Volume 25, Issue 4 (12-2015)                   J Holist Nurs Midwifery 2015, 25(4): 29-36 | Back to browse issues page

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Piran P, Joukar F, Mousavi S, Mehrdad S M. The Evaluation of Effective Risk Factors for Foot skin in Diabetic Patients. J Holist Nurs Midwifery. 2015; 25 (4) :29-36
URL: http://hnmj.gums.ac.ir/article-1-575-en.html
1- , Farajov@gmail.com
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Effective Risk Factors for Foot skin in Diabetic Patients

By: Piran P1, Joukar F2*, Mousavi S3, Atrkar- Roushan Z4,

Mehrdad S.M5

1- Department of Nursing (Medical-Surgical), Instructor, Hormozgan University of Medical Sciences, Bandar Abbas, Iran

2- Department of Nursing (Medical-Surgical), Instructor, Social determinants of health research center (SDHRC), School of Nursing and Midwifery, Guilan University of Medical Sciences, Rasht, Iran

3- Department of Nursing (Medical-Surgical), Instructor,School of Nursing and Midwifery, Guilan University of Medical Sciences, Rasht, Iran

4- Bio-Statistics, Assistant professor, Social Determinants of Health Research Center (SDHRC), School of Medicine, Guilan University of Medical Sciences, Rasht, Iran

5- Department of Endocrinology, Assistant Professor,  School of Medicine, Guilan University of Medical Sciences, Rasht, Iran

Received: 2014/01/28

Accepted: 2014/05/03


Introduction: Foot ulceration is one of the most serious and disabling complications of Diabetes Mellitus and identification of risk factors affecting foot ulcer can prevent it from causing irreparable consequences.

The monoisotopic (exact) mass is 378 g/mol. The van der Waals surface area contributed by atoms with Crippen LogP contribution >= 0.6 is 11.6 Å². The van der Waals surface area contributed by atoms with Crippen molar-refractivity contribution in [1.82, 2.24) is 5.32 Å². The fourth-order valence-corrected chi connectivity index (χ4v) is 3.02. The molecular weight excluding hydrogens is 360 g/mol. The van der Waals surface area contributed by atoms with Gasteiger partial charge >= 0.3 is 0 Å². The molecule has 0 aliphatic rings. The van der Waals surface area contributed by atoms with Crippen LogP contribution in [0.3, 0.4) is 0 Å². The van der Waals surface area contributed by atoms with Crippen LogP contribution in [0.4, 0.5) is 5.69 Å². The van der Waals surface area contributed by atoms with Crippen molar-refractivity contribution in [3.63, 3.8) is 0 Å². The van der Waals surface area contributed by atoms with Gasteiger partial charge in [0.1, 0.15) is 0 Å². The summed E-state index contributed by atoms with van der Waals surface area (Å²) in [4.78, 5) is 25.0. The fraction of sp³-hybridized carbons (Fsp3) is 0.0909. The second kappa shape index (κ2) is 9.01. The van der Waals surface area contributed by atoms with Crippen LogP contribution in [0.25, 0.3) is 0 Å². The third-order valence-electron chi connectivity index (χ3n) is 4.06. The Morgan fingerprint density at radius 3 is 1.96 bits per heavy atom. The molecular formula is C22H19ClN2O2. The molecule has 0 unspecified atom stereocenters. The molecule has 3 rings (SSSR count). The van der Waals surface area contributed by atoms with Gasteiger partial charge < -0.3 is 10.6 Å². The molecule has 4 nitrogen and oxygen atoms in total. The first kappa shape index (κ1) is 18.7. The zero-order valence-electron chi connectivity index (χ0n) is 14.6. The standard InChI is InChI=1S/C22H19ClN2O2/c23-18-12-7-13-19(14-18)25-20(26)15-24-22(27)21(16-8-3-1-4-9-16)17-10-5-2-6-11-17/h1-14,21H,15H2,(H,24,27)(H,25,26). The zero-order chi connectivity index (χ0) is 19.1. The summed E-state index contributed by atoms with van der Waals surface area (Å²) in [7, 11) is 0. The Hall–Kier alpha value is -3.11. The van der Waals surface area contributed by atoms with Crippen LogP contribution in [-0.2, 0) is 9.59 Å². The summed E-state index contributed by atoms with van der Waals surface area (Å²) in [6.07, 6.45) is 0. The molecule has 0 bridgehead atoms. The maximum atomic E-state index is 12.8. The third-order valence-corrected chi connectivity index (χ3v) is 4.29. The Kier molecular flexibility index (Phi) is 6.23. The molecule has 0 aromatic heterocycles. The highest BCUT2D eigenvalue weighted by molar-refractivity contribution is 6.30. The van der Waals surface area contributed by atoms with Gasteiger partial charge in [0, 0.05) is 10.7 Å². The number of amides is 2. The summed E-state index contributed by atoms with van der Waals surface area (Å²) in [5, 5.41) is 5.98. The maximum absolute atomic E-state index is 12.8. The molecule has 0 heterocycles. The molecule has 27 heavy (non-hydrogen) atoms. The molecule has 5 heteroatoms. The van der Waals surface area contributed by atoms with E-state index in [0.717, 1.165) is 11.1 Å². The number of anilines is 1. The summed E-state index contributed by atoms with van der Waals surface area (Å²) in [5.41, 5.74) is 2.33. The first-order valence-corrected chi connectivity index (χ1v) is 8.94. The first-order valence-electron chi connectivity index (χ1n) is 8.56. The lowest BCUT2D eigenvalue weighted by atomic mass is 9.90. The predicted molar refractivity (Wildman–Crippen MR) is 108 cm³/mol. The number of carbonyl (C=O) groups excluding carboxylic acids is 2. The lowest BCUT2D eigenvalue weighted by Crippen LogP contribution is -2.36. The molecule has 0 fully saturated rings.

Objective: Therefore the aim of this study was to comparing the situation of the foot skin in diabetic patients with and without foot ulcers.

Methods: In this cross - sectional study of 355 diabetic patients referred to Razi Hospital in 2013 were randomly selected based on a questionnaire consisted of four parts: demographic profiles, clinical characteristics, skin situations and diabetic foot, by a trained nurse were studied. History of the disease based on Charlson Co morbidity Index and foot ulcers by Wagner ulcer classification system were evaluated. Patients were divided into two groups of foot ulcer and non-ulcer and each of the variables were compared between these two groups. We used Chi square test and logistic regression analysis to compare some variables. P-value less than 0.05 was considered significant.

Results: Based on these findings, 16.1% had foot ulcers. Dry skin with no sweating, pallor, fisher, edema, impaired growing toe nails in the group with ulcer was (89.47%, 42.1%, 26.31%, 21.05%, and 64.91%) and in the group without ulcer was (73.48%, 35.9%, 11.74%, 12.08%, and 48.65%). There is significant correlation between foot ulcers and dry skin (p=0.01), fissure (p=0.004) and impaired growth toenail (p=0.02).Risk of foot ulcers in people with dry skin 3.07 times, the people of Fisher 2.68 times in people with impaired growth and toenails 1.95 times higher.

Conclusion: Since skin problems affecting the foot ulcer, nurses by identifying risk factors played a role in the prevention and treatment of foot ulcers.

Keywords: Foot Ulcer, Diabetic Foot, Diabetes Mellitus

*Corresponding Author: Farahnaz Joukar, Rasht, School of Nursing and Midwifery

 Email: Farajov@gmail.com                                              

Article Type : Research | Subject: Special
Received: 2015/12/1 | Accepted: 2015/12/1 | Published: 2015/12/1

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